CABRERA: ... ongoing here and we hope those folks are going to make it. By the way, the ash and soot as far as 40 kilometers inland of the capital city further away saw a little bit of it, but certainly nothing like they have seen close to where the event occurred here, so there is the Fuego volcano. We have many around, but that's the one that has caused this calamity in just the last 12 hours here.

In fact, I was here this morning, nothing to do and all of a sudden, the world could change so quickly for a lot of people. There is the town that we are talking about. There you see how close it is and why we have had so many issues.

Now, in the next few days, we are going to watch the weather very closely here because any kind of rainfall or anything like that and we do have some of the forecast, this could produce us some additional issues with all of the lava that's come out of the volcano. So, at this point here, I don't think they are quite done, right?

We have talked about search and rescue. They are still trying to see how many people maybe needing some help as a result of this volcano. We will keep you posted over the next several hours, a lot of information still to come, guys.

ALLEN: All right, Ivan, thanks so much.

VANIER: All right, there seems to be quite a lot of volcano activity right now. Another one that we have been monitoring for a number of weeks now on CNN has been wreaking havoc on Hawaii's big island for a month. At least, last count, nine people are now stranded with no power, no water, no way out. This after lava flows cut off their final escape routes.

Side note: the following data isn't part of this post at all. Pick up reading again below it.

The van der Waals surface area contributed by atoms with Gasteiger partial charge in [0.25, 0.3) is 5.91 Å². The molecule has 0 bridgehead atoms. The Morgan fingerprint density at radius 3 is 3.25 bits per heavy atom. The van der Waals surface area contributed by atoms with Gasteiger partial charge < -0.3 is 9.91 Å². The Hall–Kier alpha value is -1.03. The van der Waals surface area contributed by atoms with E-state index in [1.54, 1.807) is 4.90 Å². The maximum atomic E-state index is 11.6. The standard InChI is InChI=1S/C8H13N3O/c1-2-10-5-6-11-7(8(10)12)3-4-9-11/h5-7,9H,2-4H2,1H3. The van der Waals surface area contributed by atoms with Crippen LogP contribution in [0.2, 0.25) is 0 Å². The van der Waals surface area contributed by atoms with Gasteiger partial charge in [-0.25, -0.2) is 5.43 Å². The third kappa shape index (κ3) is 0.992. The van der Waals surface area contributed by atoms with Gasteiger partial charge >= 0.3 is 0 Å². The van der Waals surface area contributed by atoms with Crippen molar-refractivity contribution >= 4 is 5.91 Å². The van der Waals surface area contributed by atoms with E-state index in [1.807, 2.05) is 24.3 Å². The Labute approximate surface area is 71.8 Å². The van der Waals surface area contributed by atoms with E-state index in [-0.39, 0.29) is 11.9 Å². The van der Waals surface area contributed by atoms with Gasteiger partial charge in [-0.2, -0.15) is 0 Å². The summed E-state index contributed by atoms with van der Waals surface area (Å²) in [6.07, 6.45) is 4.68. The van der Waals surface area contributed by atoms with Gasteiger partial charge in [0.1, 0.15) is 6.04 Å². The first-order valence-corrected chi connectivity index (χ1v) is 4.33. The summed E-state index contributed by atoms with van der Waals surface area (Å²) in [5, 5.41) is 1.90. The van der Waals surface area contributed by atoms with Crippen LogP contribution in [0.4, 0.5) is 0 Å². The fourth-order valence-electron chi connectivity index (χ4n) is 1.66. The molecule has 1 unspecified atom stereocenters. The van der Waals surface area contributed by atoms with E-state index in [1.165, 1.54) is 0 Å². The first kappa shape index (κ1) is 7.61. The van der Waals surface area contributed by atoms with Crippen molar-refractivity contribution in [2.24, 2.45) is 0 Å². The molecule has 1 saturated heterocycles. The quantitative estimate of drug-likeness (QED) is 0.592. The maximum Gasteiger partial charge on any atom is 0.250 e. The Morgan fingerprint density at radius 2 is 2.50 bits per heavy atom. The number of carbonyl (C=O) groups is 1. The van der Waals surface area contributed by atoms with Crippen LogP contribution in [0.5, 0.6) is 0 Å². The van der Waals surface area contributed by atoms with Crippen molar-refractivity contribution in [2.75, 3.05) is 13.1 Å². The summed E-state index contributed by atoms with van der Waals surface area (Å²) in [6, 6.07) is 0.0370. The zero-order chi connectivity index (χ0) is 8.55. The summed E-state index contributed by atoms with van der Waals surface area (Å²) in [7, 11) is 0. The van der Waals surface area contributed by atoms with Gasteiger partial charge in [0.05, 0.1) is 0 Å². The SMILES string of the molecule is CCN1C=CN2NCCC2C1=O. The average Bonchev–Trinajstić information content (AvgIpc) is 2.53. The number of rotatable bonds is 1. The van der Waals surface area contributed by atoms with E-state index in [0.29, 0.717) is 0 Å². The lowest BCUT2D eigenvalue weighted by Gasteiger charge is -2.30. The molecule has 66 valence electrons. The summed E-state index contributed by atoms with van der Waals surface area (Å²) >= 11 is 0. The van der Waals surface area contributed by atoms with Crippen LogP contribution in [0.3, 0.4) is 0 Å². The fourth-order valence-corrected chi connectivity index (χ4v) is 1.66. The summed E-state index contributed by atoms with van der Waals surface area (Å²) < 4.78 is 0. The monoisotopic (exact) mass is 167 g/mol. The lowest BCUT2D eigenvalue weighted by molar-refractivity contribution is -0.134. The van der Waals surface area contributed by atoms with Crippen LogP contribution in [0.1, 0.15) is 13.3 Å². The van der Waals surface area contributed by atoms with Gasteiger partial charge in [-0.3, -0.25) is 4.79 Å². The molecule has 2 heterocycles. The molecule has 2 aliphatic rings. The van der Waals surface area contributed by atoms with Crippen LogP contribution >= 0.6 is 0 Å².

ALLEN: In just the last 24 hours, 500 earthquakes rocked Kilauea's summit area, the highest rate ever measured there. One quake was a magnitude 5.5. For the latest, CNN's Scott McLean is on the ground there in Hawaii.


SCOTT MCLEAN, CORRESPONDENT, CNN: It is a single volcanic fissure actually not far from here that is feeding a massive lava flow stretching for miles, almost all the way to the ocean. In between, there are entire neighborhoods that are in danger. It has already stranded about a dozen or so people who refused to evacuate when authorities did one final sweep warning people that their final escape route, their final highway out of there was about to get cut off.

There is no power. No water, no cell service, no landlines inside that isolated zone and so, authorities are going through by helicopter looking for any sign of distress. They have already rescued three people already.

Meanwhile, at the summit of Kilauea, experts have measured 500 earthquakes in just the 24-hour period. That's about one earthquake every three minutes, but experts also say we shouldn't read too much into this. What we might pay attention to is the fact that there have been very few explosions over the past couple of days.

That either means that Kilauea is dying down or there is a much bigger explosion brewing in the future. Scott McLean, CNN, Oahu, Hawaii.


ALLEN: And that's our news for now, but we are coming up a few minutes later. I am Natalie Allen.

VANIER: I am Cyril Vanier. You've got "World Sports" up next. We are back in 15 minutes.